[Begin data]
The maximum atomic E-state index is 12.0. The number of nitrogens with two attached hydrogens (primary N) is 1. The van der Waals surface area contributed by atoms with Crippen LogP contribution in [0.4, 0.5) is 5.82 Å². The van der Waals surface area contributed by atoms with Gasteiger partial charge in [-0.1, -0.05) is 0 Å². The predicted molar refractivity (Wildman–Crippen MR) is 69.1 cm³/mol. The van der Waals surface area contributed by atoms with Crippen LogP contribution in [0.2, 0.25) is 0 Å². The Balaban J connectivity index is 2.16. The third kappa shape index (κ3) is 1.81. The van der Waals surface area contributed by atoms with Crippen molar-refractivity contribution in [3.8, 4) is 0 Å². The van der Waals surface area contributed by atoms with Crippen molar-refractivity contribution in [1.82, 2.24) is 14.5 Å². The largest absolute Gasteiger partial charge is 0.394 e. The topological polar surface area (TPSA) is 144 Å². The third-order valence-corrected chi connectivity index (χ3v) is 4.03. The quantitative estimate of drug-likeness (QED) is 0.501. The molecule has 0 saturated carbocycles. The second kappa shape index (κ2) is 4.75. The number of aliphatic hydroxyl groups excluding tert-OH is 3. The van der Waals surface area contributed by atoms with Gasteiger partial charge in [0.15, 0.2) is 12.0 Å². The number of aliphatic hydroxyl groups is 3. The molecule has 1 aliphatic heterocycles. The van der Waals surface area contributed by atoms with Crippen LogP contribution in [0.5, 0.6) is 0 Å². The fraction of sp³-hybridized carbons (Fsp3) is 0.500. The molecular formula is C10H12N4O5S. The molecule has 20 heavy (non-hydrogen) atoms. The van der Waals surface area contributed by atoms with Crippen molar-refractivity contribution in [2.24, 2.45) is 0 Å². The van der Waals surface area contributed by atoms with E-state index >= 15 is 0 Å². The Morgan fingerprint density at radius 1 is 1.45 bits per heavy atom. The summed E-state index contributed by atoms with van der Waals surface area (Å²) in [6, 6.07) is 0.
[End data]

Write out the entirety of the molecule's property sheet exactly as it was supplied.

The maximum atomic E-state index is 12.0. The number of nitrogens with two attached hydrogens (primary N) is 1. The van der Waals surface area contributed by atoms with Crippen LogP contribution in [0.4, 0.5) is 5.82 Å². The van der Waals surface area contributed by atoms with Gasteiger partial charge in [-0.1, -0.05) is 0 Å². The predicted molar refractivity (Wildman–Crippen MR) is 69.1 cm³/mol. The van der Waals surface area contributed by atoms with Crippen LogP contribution in [0.2, 0.25) is 0 Å². The Balaban J connectivity index is 2.16. The third kappa shape index (κ3) is 1.81. The van der Waals surface area contributed by atoms with Crippen molar-refractivity contribution in [3.8, 4) is 0 Å². The van der Waals surface area contributed by atoms with Crippen molar-refractivity contribution in [1.82, 2.24) is 14.5 Å². The largest absolute Gasteiger partial charge is 0.394 e. The topological polar surface area (TPSA) is 144 Å². The third-order valence-corrected chi connectivity index (χ3v) is 4.03. The quantitative estimate of drug-likeness (QED) is 0.501. The molecule has 0 saturated carbocycles. The second kappa shape index (κ2) is 4.75. The number of aliphatic hydroxyl groups excluding tert-OH is 3. The van der Waals surface area contributed by atoms with Gasteiger partial charge in [0.15, 0.2) is 12.0 Å². The number of aliphatic hydroxyl groups is 3. The molecule has 1 aliphatic heterocycles. The van der Waals surface area contributed by atoms with Crippen LogP contribution in [0.5, 0.6) is 0 Å². The fraction of sp³-hybridized carbons (Fsp3) is 0.500. The molecular formula is C10H12N4O5S. The molecule has 20 heavy (non-hydrogen) atoms. The van der Waals surface area contributed by atoms with Crippen molar-refractivity contribution in [2.24, 2.45) is 0 Å². The van der Waals surface area contributed by atoms with E-state index >= 15 is 0 Å². The Morgan fingerprint density at radius 1 is 1.45 bits per heavy atom. The summed E-state index contributed by atoms with van der Waals surface area (Å²) in [6, 6.07) is 0.